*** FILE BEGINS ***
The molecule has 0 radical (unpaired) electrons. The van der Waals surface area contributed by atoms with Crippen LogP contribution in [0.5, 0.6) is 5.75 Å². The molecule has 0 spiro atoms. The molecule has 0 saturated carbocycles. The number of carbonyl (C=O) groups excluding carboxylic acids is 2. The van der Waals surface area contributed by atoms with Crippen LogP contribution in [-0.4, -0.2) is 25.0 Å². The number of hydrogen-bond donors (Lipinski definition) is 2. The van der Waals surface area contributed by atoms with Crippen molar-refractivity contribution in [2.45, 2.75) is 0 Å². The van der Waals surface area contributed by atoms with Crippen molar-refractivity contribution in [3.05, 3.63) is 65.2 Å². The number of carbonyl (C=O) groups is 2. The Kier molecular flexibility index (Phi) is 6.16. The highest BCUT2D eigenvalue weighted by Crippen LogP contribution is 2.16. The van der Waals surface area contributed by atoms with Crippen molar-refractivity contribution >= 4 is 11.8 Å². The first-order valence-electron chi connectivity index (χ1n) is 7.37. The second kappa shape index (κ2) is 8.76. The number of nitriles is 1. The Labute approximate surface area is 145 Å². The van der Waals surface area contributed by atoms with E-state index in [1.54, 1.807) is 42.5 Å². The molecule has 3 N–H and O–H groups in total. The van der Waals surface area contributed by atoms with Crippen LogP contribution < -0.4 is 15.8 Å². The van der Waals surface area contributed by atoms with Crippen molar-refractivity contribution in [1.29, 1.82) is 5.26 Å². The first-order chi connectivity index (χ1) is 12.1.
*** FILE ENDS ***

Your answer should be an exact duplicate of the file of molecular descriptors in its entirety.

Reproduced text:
The molecule has 0 radical (unpaired) electrons. The van der Waals surface area contributed by atoms with Crippen LogP contribution in [0.5, 0.6) is 5.75 Å². The molecule has 0 spiro atoms. The molecule has 0 saturated carbocycles. The number of carbonyl (C=O) groups excluding carboxylic acids is 2. The van der Waals surface area contributed by atoms with Crippen LogP contribution in [-0.4, -0.2) is 25.0 Å². The number of hydrogen-bond donors (Lipinski definition) is 2. The van der Waals surface area contributed by atoms with Crippen molar-refractivity contribution in [2.45, 2.75) is 0 Å². The van der Waals surface area contributed by atoms with Crippen molar-refractivity contribution in [3.05, 3.63) is 65.2 Å². The number of carbonyl (C=O) groups is 2. The Kier molecular flexibility index (Phi) is 6.16. The highest BCUT2D eigenvalue weighted by Crippen LogP contribution is 2.16. The van der Waals surface area contributed by atoms with Crippen molar-refractivity contribution >= 4 is 11.8 Å². The first-order valence-electron chi connectivity index (χ1n) is 7.37. The second kappa shape index (κ2) is 8.76. The number of nitriles is 1. The Labute approximate surface area is 145 Å². The van der Waals surface area contributed by atoms with E-state index in [1.54, 1.807) is 42.5 Å². The molecule has 3 N–H and O–H groups in total. The van der Waals surface area contributed by atoms with Crippen LogP contribution < -0.4 is 15.8 Å². The van der Waals surface area contributed by atoms with Crippen molar-refractivity contribution in [1.29, 1.82) is 5.26 Å². The first-order chi connectivity index (χ1) is 12.1.